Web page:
Ibn Fadlan and a By-Passed Remark on an Imaginary Geographical Topos: Some Observations on the Decreasing Factual Credibility Regarding the Caucasus Area of the Silk Road

Vicente Dobroruka


This article looks at some aspects of Ibn Fadlan’s journey to the steppe during the 10th Century to ostensibly establish friendly relations between the Abbasid Caliphate and the Volga Bulgars. He left a detailed account of his trip, which includes remarks on the mythical people of Gog and Magog, traditionally considered the eschatological enemies of the civilized world. Ibn Fadlan was somewhat incongruent regarding his portraits and opinions of the Slavic or Turkic people he found in the steppe. The main contribution of this article relates to Gog/Magog and modern conceptions of the “Silk Roads”, especially concerning their extension in the North paths and their permanence in the longue durée. In this respect, some modern theses regarding these issues must be tackled, most remarkably, that of Peter Frankopan and Barry Cunliffe. Other Arabic travels to the North are also examined in order to discuss cultural continuities and breaks between the steppe and the Mediterranean world. The main objective of this article is to show that Ibn Fadlan, in spite of his alleged accuracy, also shared, even if en passant, some of the literary topoi of his time and subsequent historians and geographers added to the mythical apocalyptic theme nearly forgotten currently, namely the boundaries of civilized world and Gog/Magog. This article concludes that Ibn Fadlan was probably the first Arabic historian to believe and thrive on the study of these people, whereas his successors overstated information about them, from the 13th Century on.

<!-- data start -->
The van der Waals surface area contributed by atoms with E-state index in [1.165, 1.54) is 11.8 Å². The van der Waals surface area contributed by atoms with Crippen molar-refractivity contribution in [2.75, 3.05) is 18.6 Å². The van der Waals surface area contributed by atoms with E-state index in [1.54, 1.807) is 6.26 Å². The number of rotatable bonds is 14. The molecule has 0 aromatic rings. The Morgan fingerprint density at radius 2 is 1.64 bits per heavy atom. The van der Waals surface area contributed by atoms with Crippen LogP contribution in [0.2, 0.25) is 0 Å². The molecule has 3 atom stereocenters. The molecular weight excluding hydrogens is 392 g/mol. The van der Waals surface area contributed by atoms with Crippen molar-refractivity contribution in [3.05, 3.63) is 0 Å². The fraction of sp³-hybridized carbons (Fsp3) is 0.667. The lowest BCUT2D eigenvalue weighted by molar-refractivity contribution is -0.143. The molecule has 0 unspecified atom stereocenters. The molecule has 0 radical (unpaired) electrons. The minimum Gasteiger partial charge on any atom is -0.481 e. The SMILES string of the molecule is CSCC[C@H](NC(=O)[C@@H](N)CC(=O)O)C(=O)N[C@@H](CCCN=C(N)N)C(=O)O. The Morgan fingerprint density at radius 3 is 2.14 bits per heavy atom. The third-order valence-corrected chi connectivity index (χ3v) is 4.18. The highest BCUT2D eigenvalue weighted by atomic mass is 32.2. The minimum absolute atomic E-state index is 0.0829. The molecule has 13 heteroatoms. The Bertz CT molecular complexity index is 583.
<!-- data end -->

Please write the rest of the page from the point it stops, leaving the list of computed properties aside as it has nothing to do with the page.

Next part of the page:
Silk Road; Islamic geographers; Religious syncretism in the Middle Ages

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DOI: https://doi.org/10.5007/2175-7976.2020.e66883

Direitos autorais 2020 Vicente Dobroruka

Esboços: histórias em contextos globais - ISSN da versão impressa 1414-722x (cessou em 2008) e ISSN eletrônico 2175-7976 - Florianópolis - SC - Brasil